My wife and I once had an experience with a person who unjustly demanded more than the agreed upon price for a service. He initially quoted us a fee of $100 to do some household work. After the work was about half done, he started complaining and stated that the work was worth more -- even though it was based on an hourly sum.
Our initial reaction was to feel abused and upset over the grasping nature of his demands. From a legal and ethical point of view, we felt sure of our position, and could have refused his request. For some reason, though, we started looking at him in a different light that day. He lived in a very small apartment, and had suffered economically and spiritually for a long, long time.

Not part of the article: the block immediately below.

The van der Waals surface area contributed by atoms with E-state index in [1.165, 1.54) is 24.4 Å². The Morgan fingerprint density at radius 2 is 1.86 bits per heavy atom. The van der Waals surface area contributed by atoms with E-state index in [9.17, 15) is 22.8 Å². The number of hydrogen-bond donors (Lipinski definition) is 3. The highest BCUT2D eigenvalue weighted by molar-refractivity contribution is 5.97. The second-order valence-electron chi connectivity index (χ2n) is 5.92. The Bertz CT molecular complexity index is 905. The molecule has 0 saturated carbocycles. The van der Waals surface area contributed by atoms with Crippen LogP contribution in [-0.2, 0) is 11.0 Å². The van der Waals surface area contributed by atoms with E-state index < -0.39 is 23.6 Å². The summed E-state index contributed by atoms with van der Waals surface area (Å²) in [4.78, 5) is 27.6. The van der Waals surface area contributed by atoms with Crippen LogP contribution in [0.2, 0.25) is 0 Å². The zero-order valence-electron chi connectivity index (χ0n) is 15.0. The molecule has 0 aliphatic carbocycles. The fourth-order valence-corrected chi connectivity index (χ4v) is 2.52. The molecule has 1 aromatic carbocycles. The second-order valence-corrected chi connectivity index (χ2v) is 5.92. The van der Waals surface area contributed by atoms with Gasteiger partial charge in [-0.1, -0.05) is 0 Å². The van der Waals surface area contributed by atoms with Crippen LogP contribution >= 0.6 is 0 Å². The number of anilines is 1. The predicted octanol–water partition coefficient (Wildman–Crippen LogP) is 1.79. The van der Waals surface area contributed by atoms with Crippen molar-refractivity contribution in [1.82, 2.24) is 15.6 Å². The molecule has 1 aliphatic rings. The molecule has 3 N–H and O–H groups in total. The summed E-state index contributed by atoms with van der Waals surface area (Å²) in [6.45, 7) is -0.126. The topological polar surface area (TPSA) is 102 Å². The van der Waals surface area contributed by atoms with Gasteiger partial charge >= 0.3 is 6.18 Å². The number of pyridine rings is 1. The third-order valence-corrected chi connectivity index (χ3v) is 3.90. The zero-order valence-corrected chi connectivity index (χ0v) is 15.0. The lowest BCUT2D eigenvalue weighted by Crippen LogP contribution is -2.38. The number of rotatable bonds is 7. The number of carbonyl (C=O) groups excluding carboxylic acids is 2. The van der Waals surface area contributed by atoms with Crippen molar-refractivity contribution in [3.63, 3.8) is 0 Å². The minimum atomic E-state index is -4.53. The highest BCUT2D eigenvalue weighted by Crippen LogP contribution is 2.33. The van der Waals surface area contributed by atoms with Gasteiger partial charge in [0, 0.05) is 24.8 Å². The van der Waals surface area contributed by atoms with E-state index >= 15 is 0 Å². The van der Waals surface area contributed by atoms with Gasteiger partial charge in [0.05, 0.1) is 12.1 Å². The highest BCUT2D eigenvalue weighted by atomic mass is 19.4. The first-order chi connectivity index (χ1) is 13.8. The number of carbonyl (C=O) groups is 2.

It's difficult to give to someone when you suspect that they won't appreciate it -- or even recognize that you gave. When they receive your gift as a sign that "you've finally come around", it's even harder. Sometimes, people have been suffering for so long that their ability to give love is hiding, way down at the bottom of a very deep hole. They've been hungry so often that their life has become a series of attempts to "get" something -- preferably for nothing.
At times like that, the economy of heart seems far, far away.
The good news is that every hole can eventually be filled. Sacrificial love is the most powerful spiritual force in the world. Jean Valjean, the protagonist in "Les Miserables", was transformed by the parental love of a priest who gave to him -- even though it was economically imprudent.